A Ky. House committee has given the green light to a bill that would require all school police officers to carry guns, with the goal of preventing school shootings.
The proposal is an update to a school safety bill that passed last year, which required every school to hire a school resource officer, or SRO. This year’s legislation would mandate every SRO carry a gun.
“I know as a parent when I drop my children off at school I want to make sure that they are going into a safe environment,” bill sponsor Sen. Max Wise (R-Campbellsville) told the House committee Tuesday. “If we are going to say these schools are going to be safe, and you’re having sworn law enforcement officers, they’ve got to be able to do their job if a situation were to get to that potential tragedy.”
All SRO’s are already armed, so most districts would see no changes, according to the Kentucky Center for School Safety.
Rep. Mary Lou Marzian (D-Louisville) voted against the gun requirement. In committee, Marzian pointed to numerous police shootings of unarmed Black men and women across the county.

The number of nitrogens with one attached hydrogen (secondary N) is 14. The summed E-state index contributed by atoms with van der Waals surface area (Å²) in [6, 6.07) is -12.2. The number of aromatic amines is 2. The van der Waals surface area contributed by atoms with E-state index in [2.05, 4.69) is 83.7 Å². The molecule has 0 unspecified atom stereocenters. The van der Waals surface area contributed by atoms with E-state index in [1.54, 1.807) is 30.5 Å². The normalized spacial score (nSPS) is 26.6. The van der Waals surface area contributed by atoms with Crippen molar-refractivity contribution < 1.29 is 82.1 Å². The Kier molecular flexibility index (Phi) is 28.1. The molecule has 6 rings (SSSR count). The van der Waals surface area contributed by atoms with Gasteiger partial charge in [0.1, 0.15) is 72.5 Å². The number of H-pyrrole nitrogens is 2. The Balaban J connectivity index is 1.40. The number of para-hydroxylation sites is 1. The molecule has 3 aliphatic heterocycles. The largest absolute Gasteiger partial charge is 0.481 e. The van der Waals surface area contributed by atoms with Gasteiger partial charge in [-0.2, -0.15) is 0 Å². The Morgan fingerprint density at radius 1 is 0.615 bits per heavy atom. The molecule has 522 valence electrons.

“I’m really worried about a child in the school reaching for a pencil and an SRO shooting that child by mistake, and I think it’s only a matter of time until that happens,” she said.
The House education committee passed the bill despite those concerns. It goes to the House floor for a final vote. The bill has already cleared the Senate.
Reaction in Jefferson County
If the bill becomes law, it could end discussions in Jefferson County about creating the state’s first unarmed school police force.
While some community members in Jefferson County Public Schools (JCPS) have been critical of state lawmakers’ desire to end those conversations, at least one Jefferson County Board of Education member welcomed the committee action.
“I am even more hopeful about the passage of the bill to have armed officers in our schools,” JCPS school board member Linda Duncan wrote in an email to WFPL.
“For 15 years we had armed SRO’s in our buildings with no issues of police pulling guns on students, students getting guns from officers, or officers firing their weapons at anyone at school,” she wrote. “We have fire drills and no buildings have burned down. We have tornado drills and no tornadoes have destroyed any buildings. All prepare us for the worst. That’s what our [SROs] will be there for – prepared to take on an active shooter in the worst case scenario. I am grateful to the Legislature for trying to close the door on not allowing our officers to be armed and prepared to meet an active shooter threat.”
According to the state, there has never been an instance in which an SRO shot a student.